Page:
Will Rising Mortgage Rates Push Housing Into a Double Dip?
What does that mean for the housing market? Probably nothing good. The more expensive it is to buy a house, the less likely people are to do it -- especially given that so many potential homebuyers are either are cash-strapped, underemployed or simply can't secure financing because of lenders' rigid credit requirements.
The Mortgage Bankers Association said Wednesday that its Market Composite Index, which measures mortgage loan application volume, fell 11% last week on a seasonally adjusted basis from the week prior.
The current economic conditions beg the question of whether the housing market is headed for a double dip -- that is, whether another sustained drop in housing prices is in store after several months of price increases. Bob Shiller, co-creator of the S&P Case-Shiller Index, thinks the odds are 50-50 of slipping back into a period of home price declines.
"Double dips are rare. When prices go up, they tend to go up for years. . . . Whereas if they start gong down, they'll go down for years," Shiller recently told BusinessWeek. "We saw home prices decline between 2006 and 2009 -- three years of decline. And now that the market is trending up . . . it's perfectly plausible to think we'll have three more years of increases. But I'm not so sure. . . . We're in such an unusual economy that [a double dip] has substantial probability."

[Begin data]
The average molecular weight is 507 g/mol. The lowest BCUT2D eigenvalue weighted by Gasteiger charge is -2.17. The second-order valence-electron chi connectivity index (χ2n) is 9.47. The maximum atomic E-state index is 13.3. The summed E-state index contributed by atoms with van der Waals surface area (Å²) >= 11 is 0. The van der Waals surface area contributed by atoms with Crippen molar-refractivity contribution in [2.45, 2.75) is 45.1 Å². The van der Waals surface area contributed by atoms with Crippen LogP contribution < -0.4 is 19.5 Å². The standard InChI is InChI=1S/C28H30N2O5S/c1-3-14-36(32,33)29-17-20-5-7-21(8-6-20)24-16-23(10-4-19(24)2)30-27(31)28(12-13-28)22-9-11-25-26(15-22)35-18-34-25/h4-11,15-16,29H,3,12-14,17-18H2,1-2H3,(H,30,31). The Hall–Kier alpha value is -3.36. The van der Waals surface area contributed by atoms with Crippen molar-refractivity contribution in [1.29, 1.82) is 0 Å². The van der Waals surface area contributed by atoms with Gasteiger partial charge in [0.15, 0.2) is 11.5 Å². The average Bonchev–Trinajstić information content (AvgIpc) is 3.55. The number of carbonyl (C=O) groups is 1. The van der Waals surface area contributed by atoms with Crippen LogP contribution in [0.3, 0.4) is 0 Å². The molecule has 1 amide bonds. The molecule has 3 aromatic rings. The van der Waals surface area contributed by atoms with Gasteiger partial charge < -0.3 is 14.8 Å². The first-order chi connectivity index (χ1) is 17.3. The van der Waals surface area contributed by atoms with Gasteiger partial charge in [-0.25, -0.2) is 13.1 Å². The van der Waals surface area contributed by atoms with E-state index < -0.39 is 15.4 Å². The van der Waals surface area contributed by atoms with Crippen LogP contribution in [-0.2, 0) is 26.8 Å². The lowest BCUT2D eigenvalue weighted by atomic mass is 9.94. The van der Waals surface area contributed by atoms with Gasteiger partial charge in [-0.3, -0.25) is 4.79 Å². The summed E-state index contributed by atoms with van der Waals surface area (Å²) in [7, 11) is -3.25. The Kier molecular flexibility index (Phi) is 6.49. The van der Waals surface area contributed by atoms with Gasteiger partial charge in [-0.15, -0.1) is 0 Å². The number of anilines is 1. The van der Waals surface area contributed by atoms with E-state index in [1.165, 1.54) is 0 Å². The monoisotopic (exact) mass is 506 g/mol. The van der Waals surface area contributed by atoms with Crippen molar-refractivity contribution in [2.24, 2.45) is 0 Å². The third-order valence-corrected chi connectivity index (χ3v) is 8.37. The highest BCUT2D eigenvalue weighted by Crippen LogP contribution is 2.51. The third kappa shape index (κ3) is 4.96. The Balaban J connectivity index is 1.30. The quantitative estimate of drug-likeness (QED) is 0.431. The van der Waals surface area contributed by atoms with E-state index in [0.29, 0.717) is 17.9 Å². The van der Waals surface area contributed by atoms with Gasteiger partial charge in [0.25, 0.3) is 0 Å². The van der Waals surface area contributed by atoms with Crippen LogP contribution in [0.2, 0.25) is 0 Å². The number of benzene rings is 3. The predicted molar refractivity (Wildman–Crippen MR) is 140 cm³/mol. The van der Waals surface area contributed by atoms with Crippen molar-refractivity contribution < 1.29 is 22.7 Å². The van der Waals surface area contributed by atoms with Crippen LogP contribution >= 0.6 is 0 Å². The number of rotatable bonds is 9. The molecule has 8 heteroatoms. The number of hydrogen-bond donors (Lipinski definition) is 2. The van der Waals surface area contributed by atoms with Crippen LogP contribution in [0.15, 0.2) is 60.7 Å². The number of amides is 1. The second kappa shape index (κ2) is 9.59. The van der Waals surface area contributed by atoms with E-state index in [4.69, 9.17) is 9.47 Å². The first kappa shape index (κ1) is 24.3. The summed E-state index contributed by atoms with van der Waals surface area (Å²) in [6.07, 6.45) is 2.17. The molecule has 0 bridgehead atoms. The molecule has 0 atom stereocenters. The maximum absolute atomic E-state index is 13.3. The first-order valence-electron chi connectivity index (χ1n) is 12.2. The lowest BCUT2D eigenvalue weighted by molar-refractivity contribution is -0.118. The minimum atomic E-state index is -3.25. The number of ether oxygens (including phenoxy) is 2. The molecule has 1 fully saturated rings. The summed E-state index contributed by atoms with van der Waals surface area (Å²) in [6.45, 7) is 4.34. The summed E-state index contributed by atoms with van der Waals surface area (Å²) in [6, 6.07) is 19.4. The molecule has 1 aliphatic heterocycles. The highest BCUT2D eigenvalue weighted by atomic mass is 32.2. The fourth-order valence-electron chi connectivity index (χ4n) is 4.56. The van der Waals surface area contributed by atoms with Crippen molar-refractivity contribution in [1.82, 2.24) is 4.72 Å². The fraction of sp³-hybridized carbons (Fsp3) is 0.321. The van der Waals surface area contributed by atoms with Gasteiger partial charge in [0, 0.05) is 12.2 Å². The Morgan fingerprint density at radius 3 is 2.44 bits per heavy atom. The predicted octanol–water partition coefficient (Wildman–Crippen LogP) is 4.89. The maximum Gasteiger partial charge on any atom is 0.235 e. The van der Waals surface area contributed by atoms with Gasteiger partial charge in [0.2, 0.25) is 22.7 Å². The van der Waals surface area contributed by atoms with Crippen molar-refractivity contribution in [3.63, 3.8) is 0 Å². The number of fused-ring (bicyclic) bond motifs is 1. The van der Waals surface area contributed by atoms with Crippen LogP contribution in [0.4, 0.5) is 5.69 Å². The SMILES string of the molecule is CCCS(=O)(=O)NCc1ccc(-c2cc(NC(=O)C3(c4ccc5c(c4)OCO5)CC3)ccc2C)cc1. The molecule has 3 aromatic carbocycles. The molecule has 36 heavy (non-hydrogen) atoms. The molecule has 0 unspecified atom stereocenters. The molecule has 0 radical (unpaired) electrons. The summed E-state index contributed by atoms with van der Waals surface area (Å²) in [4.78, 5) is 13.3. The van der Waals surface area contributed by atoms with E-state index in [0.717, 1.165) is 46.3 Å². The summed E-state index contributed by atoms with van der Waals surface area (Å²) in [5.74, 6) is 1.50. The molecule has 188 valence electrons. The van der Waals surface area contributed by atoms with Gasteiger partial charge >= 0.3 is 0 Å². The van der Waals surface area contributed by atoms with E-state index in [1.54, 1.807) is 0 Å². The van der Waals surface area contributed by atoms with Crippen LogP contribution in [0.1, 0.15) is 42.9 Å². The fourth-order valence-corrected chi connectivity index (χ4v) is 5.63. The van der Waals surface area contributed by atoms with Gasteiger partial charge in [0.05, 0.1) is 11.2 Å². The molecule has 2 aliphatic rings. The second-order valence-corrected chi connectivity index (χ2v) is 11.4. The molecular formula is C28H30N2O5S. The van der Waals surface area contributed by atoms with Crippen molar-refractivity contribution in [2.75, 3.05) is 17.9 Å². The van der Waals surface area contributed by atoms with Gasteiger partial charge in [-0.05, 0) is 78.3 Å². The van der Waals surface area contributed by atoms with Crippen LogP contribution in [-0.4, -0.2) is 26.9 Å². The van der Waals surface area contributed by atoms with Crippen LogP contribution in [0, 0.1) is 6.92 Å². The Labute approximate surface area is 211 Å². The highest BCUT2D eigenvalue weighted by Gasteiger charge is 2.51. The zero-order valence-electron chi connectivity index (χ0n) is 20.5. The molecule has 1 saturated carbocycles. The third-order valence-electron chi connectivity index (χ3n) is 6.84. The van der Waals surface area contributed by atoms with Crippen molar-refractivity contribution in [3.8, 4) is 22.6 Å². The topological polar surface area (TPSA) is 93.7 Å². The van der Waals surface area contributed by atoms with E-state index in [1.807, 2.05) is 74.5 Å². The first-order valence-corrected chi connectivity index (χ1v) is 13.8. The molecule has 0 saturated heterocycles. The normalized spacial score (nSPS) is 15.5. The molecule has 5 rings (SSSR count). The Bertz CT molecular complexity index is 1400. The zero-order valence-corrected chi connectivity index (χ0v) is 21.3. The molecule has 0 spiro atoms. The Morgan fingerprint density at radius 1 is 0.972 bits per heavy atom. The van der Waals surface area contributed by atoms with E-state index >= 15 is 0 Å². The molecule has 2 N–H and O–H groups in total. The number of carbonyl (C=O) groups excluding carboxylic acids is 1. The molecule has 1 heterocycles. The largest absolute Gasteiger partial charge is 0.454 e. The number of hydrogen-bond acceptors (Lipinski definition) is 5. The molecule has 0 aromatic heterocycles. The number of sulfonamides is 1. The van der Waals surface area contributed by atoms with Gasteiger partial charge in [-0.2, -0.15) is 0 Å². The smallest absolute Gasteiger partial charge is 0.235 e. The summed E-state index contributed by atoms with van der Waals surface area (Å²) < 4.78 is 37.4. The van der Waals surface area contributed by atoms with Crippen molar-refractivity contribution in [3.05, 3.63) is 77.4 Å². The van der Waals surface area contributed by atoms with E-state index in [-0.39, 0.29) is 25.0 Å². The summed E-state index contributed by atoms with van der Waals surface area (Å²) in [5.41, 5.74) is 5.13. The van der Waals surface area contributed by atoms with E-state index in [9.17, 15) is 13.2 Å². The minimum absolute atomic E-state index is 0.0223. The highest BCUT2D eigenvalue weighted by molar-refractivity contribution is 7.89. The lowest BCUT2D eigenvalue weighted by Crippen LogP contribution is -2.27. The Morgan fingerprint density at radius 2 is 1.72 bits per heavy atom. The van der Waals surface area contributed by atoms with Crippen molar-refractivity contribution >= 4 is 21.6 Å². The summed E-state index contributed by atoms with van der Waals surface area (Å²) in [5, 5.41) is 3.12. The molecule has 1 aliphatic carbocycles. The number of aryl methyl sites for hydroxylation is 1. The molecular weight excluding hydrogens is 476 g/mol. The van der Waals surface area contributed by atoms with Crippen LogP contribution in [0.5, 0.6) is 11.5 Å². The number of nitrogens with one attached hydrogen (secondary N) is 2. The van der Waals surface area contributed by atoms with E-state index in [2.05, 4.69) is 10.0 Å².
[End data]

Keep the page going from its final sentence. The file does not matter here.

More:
The National Association of Realtors -- a trade group known for its fairly bullish view of the real estate sector -- predicts that sales will surge nicely in the second-quarter and then decline in the third quarter, with the possibility of a pickup in the fourth quarter. The group is also projecting 30-year fixed rates could climb to 5.86% by year-end.
"The bottom line is that we're projecting sales to rise 6% to 7% this year," says spokesman Walter Molony. "We're looking for stabilization of prices by midyear." But it's hard to chart the future course of the housing market without knowing how the job market will shape up. If the unemployment were to swing much higher again, all bets are off.